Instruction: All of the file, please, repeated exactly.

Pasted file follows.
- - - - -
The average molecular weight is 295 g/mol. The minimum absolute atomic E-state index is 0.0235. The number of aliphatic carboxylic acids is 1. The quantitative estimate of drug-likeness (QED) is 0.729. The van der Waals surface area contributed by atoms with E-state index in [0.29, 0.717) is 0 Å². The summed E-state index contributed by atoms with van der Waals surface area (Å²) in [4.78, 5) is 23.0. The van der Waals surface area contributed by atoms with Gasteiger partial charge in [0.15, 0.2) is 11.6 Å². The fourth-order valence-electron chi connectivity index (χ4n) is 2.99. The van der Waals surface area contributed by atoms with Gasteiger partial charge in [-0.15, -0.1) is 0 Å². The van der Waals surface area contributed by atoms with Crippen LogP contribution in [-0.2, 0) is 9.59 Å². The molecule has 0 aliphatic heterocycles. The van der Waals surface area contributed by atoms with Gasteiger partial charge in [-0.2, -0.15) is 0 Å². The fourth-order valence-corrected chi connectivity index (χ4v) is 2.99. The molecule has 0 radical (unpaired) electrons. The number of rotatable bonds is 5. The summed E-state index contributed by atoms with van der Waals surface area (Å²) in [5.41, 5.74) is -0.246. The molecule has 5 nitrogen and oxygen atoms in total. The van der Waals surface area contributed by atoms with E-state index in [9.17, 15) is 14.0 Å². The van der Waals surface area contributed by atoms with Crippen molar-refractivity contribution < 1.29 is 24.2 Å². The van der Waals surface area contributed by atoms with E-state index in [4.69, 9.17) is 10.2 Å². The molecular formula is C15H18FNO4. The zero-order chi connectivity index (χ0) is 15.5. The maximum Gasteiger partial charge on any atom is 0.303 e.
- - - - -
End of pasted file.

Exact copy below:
The average molecular weight is 295 g/mol. The minimum absolute atomic E-state index is 0.0235. The number of aliphatic carboxylic acids is 1. The quantitative estimate of drug-likeness (QED) is 0.729. The van der Waals surface area contributed by atoms with E-state index in [0.29, 0.717) is 0 Å². The summed E-state index contributed by atoms with van der Waals surface area (Å²) in [4.78, 5) is 23.0. The van der Waals surface area contributed by atoms with Gasteiger partial charge in [0.15, 0.2) is 11.6 Å². The fourth-order valence-electron chi connectivity index (χ4n) is 2.99. The van der Waals surface area contributed by atoms with Gasteiger partial charge in [-0.15, -0.1) is 0 Å². The van der Waals surface area contributed by atoms with Crippen LogP contribution in [-0.2, 0) is 9.59 Å². The molecule has 0 aliphatic heterocycles. The van der Waals surface area contributed by atoms with Gasteiger partial charge in [-0.2, -0.15) is 0 Å². The fourth-order valence-corrected chi connectivity index (χ4v) is 2.99. The molecule has 0 radical (unpaired) electrons. The number of rotatable bonds is 5. The summed E-state index contributed by atoms with van der Waals surface area (Å²) in [5.41, 5.74) is -0.246. The molecule has 5 nitrogen and oxygen atoms in total. The van der Waals surface area contributed by atoms with E-state index in [9.17, 15) is 14.0 Å². The van der Waals surface area contributed by atoms with Crippen molar-refractivity contribution < 1.29 is 24.2 Å². The van der Waals surface area contributed by atoms with E-state index in [4.69, 9.17) is 10.2 Å². The molecular formula is C15H18FNO4. The zero-order chi connectivity index (χ0) is 15.5. The maximum Gasteiger partial charge on any atom is 0.303 e.